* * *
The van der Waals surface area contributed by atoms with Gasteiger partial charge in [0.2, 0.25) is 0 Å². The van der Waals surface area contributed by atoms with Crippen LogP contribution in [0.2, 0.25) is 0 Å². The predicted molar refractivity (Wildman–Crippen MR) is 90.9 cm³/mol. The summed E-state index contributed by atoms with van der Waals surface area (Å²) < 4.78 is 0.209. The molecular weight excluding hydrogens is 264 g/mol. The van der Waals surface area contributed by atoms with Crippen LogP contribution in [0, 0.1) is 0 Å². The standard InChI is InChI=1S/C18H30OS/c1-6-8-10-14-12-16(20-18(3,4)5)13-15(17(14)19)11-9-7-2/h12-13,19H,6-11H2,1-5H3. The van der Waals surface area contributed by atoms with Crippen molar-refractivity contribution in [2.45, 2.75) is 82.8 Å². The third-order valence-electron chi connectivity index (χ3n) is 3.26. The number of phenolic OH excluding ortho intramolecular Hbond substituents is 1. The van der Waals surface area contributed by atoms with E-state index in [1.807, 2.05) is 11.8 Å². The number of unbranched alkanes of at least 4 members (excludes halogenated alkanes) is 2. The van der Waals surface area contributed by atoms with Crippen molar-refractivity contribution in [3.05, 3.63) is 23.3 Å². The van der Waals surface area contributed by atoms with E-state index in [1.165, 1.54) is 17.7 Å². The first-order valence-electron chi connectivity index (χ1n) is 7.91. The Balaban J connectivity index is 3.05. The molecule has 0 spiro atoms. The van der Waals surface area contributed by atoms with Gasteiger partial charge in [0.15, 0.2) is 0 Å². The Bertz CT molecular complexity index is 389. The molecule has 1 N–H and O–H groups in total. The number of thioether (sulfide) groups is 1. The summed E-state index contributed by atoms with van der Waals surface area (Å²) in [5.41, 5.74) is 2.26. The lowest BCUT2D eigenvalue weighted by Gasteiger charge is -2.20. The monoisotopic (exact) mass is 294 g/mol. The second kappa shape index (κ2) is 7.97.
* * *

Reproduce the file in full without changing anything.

The van der Waals surface area contributed by atoms with Gasteiger partial charge in [0.2, 0.25) is 0 Å². The van der Waals surface area contributed by atoms with Crippen LogP contribution in [0.2, 0.25) is 0 Å². The predicted molar refractivity (Wildman–Crippen MR) is 90.9 cm³/mol. The summed E-state index contributed by atoms with van der Waals surface area (Å²) < 4.78 is 0.209. The molecular weight excluding hydrogens is 264 g/mol. The van der Waals surface area contributed by atoms with Crippen LogP contribution in [0, 0.1) is 0 Å². The standard InChI is InChI=1S/C18H30OS/c1-6-8-10-14-12-16(20-18(3,4)5)13-15(17(14)19)11-9-7-2/h12-13,19H,6-11H2,1-5H3. The van der Waals surface area contributed by atoms with Crippen molar-refractivity contribution in [2.45, 2.75) is 82.8 Å². The third-order valence-electron chi connectivity index (χ3n) is 3.26. The number of phenolic OH excluding ortho intramolecular Hbond substituents is 1. The van der Waals surface area contributed by atoms with E-state index in [1.807, 2.05) is 11.8 Å². The number of unbranched alkanes of at least 4 members (excludes halogenated alkanes) is 2. The van der Waals surface area contributed by atoms with Crippen molar-refractivity contribution in [3.05, 3.63) is 23.3 Å². The van der Waals surface area contributed by atoms with E-state index in [1.165, 1.54) is 17.7 Å². The first-order valence-electron chi connectivity index (χ1n) is 7.91. The Balaban J connectivity index is 3.05. The molecule has 0 spiro atoms. The van der Waals surface area contributed by atoms with Gasteiger partial charge in [0.15, 0.2) is 0 Å². The Bertz CT molecular complexity index is 389. The molecule has 1 N–H and O–H groups in total. The number of thioether (sulfide) groups is 1. The summed E-state index contributed by atoms with van der Waals surface area (Å²) in [5.41, 5.74) is 2.26. The lowest BCUT2D eigenvalue weighted by Gasteiger charge is -2.20. The monoisotopic (exact) mass is 294 g/mol. The second kappa shape index (κ2) is 7.97.